GB Troubles group brings healthcare appeal to Belfast
Victims of the Troubles injured by IRA bombs in Great Britain travelled to Belfast yesterday to hand deliver an application for healthcare support.
Earlier this year the Victims Survivors Service (VSS) encouraged those affected by IRA atrocities around the UK to apply for funding to improve their wellbeing.
The programme, known as PEACE 4, is underpinned by EU money.
Among those making the journey to Belfast were survivors of the London IRA bombing of Canary Warf in 1996.
The Docklands Victims Association (DVA) said it was delighted to deliver the application in person, having long campaigned for the same help as victims of the Troubles in Northern Ireland.
In a statement the group called it "absolutely appalling" that in the past they had been denied the same help as victims of IRA victims in Northern Ireland.
Mr Wayne Gruba, co-founder of the DVA, commented: "We felt it was necessary to travel to Northern Ireland today to hand deliver our application on behalf of all the those affected by IRA terrorism in GB. We have campaigned for a very long time for all victims of IRA terrorism in GB regarding this issue. If we are successful we will be able to provide more support to victims and their families."
Ishan Bashir lost his brother Inam Bashir in the Docklands bombing. "My family and I have never recovered from losing him," he said.
"I'm sorry but the DVA deserve to be awarded a case worker because they always supported and cared for us. They have had to raise funding themselves to help victims. How disgusting that IRA travelled from Northern Ireland to GB, killed and maimed hundreds, but we could not receive help as we did not live in Northern Ireland."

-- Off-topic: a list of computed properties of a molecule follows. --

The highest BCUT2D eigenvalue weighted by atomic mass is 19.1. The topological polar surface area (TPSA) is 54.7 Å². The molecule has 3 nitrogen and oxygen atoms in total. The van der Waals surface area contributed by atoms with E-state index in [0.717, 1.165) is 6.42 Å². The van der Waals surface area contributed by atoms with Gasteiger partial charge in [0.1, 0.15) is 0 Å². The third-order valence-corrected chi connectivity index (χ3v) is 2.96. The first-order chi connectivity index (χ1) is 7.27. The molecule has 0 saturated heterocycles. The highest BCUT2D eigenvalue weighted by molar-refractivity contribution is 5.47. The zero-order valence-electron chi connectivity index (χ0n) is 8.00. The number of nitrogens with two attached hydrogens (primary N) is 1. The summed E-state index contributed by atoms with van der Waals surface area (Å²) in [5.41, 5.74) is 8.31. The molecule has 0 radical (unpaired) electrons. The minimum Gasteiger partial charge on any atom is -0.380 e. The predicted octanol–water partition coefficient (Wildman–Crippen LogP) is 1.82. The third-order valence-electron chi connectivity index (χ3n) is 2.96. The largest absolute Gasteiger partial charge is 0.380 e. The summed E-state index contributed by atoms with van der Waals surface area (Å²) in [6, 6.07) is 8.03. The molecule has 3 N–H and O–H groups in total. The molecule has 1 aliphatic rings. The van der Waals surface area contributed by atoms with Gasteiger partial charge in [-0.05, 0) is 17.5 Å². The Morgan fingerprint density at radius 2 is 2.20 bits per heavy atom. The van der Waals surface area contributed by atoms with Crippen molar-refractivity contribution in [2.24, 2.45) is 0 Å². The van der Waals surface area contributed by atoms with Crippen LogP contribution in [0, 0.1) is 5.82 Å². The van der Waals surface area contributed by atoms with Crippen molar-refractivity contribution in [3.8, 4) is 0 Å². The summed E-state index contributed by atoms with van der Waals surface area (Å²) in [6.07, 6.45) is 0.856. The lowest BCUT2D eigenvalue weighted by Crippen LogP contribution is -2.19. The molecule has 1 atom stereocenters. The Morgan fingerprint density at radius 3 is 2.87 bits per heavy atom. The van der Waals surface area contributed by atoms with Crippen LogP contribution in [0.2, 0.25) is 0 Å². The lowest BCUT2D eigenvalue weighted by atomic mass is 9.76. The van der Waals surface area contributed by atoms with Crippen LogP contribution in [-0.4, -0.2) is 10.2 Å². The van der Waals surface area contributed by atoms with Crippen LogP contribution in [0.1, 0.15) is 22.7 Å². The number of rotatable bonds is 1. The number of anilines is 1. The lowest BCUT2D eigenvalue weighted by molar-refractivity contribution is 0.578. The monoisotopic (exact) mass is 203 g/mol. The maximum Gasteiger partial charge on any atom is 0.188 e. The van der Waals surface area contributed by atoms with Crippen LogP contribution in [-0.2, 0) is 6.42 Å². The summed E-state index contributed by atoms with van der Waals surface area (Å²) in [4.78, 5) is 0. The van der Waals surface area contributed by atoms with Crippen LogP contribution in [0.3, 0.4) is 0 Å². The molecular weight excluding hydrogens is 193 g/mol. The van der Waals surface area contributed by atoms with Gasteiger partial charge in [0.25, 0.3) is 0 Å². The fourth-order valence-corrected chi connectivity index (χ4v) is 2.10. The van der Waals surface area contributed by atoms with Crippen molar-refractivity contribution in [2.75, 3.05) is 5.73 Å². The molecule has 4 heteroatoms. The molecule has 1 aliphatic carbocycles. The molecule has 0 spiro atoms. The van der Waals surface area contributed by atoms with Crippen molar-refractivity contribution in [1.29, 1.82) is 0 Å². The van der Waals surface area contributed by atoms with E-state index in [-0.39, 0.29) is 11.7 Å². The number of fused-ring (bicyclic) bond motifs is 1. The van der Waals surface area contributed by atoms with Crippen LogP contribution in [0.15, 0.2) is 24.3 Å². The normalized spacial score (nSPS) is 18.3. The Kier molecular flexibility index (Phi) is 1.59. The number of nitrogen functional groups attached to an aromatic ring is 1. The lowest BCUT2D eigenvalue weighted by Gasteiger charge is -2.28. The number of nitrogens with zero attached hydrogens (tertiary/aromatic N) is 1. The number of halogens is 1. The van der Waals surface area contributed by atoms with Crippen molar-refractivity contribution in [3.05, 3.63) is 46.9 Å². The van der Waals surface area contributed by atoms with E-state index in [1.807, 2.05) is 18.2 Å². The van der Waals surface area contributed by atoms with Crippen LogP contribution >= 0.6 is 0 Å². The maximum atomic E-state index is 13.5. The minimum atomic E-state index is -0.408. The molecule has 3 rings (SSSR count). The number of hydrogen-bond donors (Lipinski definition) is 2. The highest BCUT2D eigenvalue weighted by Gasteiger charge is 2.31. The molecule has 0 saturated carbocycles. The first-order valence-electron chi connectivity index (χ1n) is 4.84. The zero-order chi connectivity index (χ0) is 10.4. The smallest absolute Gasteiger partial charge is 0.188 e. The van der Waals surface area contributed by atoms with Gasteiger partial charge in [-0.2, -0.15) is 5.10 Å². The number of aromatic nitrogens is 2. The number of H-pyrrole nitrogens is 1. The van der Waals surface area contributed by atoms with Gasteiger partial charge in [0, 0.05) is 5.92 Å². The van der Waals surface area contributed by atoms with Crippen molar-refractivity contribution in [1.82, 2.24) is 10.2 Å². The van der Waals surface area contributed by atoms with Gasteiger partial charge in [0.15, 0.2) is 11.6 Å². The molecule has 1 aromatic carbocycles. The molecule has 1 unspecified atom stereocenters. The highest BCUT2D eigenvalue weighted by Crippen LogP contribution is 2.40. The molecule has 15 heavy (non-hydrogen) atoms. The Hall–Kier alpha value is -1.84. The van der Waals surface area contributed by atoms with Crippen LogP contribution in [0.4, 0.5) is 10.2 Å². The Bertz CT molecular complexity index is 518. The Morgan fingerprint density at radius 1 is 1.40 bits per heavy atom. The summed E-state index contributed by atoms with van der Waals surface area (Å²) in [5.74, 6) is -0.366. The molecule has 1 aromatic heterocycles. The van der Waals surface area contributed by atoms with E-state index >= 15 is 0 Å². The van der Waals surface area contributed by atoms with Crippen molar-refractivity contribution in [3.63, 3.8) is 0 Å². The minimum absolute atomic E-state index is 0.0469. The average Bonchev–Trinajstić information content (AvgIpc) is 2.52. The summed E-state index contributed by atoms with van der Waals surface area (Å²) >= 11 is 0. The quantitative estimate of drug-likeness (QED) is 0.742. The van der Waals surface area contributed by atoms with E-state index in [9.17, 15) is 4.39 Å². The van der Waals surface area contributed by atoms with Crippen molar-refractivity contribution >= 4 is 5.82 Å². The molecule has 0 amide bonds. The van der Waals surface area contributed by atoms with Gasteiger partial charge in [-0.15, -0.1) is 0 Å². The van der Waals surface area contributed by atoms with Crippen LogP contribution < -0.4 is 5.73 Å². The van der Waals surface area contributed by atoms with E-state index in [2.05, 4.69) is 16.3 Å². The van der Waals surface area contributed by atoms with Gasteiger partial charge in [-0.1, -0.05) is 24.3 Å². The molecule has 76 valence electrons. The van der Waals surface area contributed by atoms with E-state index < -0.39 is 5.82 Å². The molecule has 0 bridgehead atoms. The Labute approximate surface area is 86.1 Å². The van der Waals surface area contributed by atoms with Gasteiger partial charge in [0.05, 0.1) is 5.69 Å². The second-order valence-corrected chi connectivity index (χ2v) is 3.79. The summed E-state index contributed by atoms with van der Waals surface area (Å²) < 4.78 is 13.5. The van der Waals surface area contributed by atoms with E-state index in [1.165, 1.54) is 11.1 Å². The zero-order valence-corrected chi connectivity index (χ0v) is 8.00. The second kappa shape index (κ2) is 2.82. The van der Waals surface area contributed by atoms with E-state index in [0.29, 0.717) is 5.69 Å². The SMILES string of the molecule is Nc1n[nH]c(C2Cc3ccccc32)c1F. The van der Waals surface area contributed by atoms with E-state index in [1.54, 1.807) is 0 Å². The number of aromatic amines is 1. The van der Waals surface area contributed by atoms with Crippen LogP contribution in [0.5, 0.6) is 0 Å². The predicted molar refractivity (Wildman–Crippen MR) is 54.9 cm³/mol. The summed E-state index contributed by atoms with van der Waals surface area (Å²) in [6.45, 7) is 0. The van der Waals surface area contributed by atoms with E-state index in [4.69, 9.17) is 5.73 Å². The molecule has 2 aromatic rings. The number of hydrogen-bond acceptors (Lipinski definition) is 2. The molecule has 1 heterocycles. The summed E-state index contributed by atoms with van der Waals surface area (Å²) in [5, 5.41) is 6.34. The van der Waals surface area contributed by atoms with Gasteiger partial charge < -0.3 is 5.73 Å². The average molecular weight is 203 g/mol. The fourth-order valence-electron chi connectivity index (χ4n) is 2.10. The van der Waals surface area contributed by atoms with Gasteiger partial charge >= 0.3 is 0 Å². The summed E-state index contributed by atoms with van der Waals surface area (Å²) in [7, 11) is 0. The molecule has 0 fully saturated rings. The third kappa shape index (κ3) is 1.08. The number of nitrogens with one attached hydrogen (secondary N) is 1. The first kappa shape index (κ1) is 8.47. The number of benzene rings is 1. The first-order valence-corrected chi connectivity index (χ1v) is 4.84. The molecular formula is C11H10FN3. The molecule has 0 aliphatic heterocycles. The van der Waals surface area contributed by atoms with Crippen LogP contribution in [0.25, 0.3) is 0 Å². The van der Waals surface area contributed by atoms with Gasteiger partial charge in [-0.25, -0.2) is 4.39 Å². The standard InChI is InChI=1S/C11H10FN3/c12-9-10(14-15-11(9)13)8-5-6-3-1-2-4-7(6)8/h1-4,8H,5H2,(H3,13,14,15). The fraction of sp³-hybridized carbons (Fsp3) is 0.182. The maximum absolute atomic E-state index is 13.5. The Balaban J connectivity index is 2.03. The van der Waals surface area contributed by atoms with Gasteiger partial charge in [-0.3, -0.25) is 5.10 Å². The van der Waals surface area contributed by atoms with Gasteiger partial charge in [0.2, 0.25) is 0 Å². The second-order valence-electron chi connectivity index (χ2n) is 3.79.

Susanne Dodd lost her father, Stephen Dodd, an inspector for the Metropolitan Police, in the Harrods IRA attack in 1983.
"It would be wrong not to give a case worker to the DVA because for many years I and many victims of IRA terrorism have benefited from their support," he said.
DVA President Jonathan Ganesh was himself trapped in the rubble of the Docklands bombing.
"If we are successful this will allow us to enhance our existing services," he said.
"I personally feel the VSS should help victims groups already established and based in GB who desperately need help."
Also adding her name to the application was Joyce Brown, she had been working as a toilet attendant in Midland Bank when she was injured in the Docklands attack.
"We have been let down by Governments," she said.
"The DVA have been fantastic in providing support to victims and their families. Through their campaigns they brought awareness of our predicament."